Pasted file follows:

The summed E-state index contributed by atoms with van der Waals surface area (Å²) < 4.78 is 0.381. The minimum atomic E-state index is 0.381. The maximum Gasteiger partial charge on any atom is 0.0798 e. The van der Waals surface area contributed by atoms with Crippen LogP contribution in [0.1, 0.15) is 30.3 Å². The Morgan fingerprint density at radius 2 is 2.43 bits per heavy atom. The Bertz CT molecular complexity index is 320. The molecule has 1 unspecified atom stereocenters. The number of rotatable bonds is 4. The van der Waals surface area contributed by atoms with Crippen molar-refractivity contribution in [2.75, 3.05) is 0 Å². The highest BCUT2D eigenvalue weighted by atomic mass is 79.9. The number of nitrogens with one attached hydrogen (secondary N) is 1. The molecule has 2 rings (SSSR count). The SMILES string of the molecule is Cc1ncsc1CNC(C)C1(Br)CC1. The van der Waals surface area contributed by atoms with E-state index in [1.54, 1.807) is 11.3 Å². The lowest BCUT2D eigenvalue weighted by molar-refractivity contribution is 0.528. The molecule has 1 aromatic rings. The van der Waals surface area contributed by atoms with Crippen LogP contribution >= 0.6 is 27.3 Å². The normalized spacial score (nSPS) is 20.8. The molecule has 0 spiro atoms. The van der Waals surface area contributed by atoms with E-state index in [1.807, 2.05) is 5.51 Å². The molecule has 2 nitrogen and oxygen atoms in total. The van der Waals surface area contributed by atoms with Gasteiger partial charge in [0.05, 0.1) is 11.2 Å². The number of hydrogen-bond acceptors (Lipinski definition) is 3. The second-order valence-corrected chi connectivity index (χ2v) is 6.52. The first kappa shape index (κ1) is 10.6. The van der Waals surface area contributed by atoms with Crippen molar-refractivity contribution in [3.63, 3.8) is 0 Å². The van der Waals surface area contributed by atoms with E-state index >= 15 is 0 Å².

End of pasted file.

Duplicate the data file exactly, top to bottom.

The summed E-state index contributed by atoms with van der Waals surface area (Å²) < 4.78 is 0.381. The minimum atomic E-state index is 0.381. The maximum Gasteiger partial charge on any atom is 0.0798 e. The van der Waals surface area contributed by atoms with Crippen LogP contribution in [0.1, 0.15) is 30.3 Å². The Morgan fingerprint density at radius 2 is 2.43 bits per heavy atom. The Bertz CT molecular complexity index is 320. The molecule has 1 unspecified atom stereocenters. The number of rotatable bonds is 4. The van der Waals surface area contributed by atoms with Crippen molar-refractivity contribution in [2.75, 3.05) is 0 Å². The highest BCUT2D eigenvalue weighted by atomic mass is 79.9. The number of nitrogens with one attached hydrogen (secondary N) is 1. The molecule has 2 rings (SSSR count). The SMILES string of the molecule is Cc1ncsc1CNC(C)C1(Br)CC1. The van der Waals surface area contributed by atoms with E-state index in [1.54, 1.807) is 11.3 Å². The lowest BCUT2D eigenvalue weighted by molar-refractivity contribution is 0.528. The molecule has 1 aromatic rings. The van der Waals surface area contributed by atoms with Crippen LogP contribution >= 0.6 is 27.3 Å². The normalized spacial score (nSPS) is 20.8. The molecule has 0 spiro atoms. The van der Waals surface area contributed by atoms with E-state index in [1.807, 2.05) is 5.51 Å². The molecule has 2 nitrogen and oxygen atoms in total. The van der Waals surface area contributed by atoms with Gasteiger partial charge in [0.05, 0.1) is 11.2 Å². The number of hydrogen-bond acceptors (Lipinski definition) is 3. The second-order valence-corrected chi connectivity index (χ2v) is 6.52. The first kappa shape index (κ1) is 10.6. The van der Waals surface area contributed by atoms with Crippen molar-refractivity contribution in [3.63, 3.8) is 0 Å². The van der Waals surface area contributed by atoms with E-state index >= 15 is 0 Å².